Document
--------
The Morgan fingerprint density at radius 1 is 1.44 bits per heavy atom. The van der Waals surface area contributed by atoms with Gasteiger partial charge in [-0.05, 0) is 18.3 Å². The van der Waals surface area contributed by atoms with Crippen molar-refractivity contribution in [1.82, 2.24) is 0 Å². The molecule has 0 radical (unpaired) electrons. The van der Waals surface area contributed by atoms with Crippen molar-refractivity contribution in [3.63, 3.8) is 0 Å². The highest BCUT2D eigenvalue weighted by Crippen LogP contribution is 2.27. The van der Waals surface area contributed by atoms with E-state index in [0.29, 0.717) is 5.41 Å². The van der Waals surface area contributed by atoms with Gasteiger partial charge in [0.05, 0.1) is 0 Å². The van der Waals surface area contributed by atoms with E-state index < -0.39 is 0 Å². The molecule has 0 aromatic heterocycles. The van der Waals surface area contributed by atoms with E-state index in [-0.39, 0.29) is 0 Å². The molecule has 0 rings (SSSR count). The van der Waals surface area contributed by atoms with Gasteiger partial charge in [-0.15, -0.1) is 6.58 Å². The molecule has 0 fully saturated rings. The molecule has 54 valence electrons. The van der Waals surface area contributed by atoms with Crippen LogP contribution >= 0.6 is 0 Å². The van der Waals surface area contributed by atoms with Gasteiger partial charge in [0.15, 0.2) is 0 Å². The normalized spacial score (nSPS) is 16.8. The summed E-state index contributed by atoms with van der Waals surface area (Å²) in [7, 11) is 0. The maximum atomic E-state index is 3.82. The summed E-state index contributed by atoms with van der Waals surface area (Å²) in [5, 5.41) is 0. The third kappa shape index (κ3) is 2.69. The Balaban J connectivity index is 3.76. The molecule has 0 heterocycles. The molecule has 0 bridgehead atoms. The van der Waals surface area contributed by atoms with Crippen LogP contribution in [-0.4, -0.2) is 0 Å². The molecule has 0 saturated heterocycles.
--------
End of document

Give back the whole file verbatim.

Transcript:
The Morgan fingerprint density at radius 1 is 1.44 bits per heavy atom. The van der Waals surface area contributed by atoms with Gasteiger partial charge in [-0.05, 0) is 18.3 Å². The van der Waals surface area contributed by atoms with Crippen molar-refractivity contribution in [1.82, 2.24) is 0 Å². The molecule has 0 radical (unpaired) electrons. The van der Waals surface area contributed by atoms with Crippen molar-refractivity contribution in [3.63, 3.8) is 0 Å². The highest BCUT2D eigenvalue weighted by Crippen LogP contribution is 2.27. The van der Waals surface area contributed by atoms with E-state index in [0.29, 0.717) is 5.41 Å². The van der Waals surface area contributed by atoms with Gasteiger partial charge in [0.05, 0.1) is 0 Å². The van der Waals surface area contributed by atoms with E-state index < -0.39 is 0 Å². The molecule has 0 aromatic heterocycles. The van der Waals surface area contributed by atoms with E-state index in [-0.39, 0.29) is 0 Å². The molecule has 0 rings (SSSR count). The van der Waals surface area contributed by atoms with Gasteiger partial charge in [-0.15, -0.1) is 6.58 Å². The molecule has 0 fully saturated rings. The molecule has 54 valence electrons. The van der Waals surface area contributed by atoms with Crippen LogP contribution >= 0.6 is 0 Å². The van der Waals surface area contributed by atoms with Gasteiger partial charge in [0.15, 0.2) is 0 Å². The normalized spacial score (nSPS) is 16.8. The summed E-state index contributed by atoms with van der Waals surface area (Å²) in [7, 11) is 0. The maximum atomic E-state index is 3.82. The summed E-state index contributed by atoms with van der Waals surface area (Å²) in [5, 5.41) is 0. The third kappa shape index (κ3) is 2.69. The Balaban J connectivity index is 3.76. The molecule has 0 heterocycles. The molecule has 0 bridgehead atoms. The van der Waals surface area contributed by atoms with Crippen LogP contribution in [-0.4, -0.2) is 0 Å². The molecule has 0 saturated heterocycles.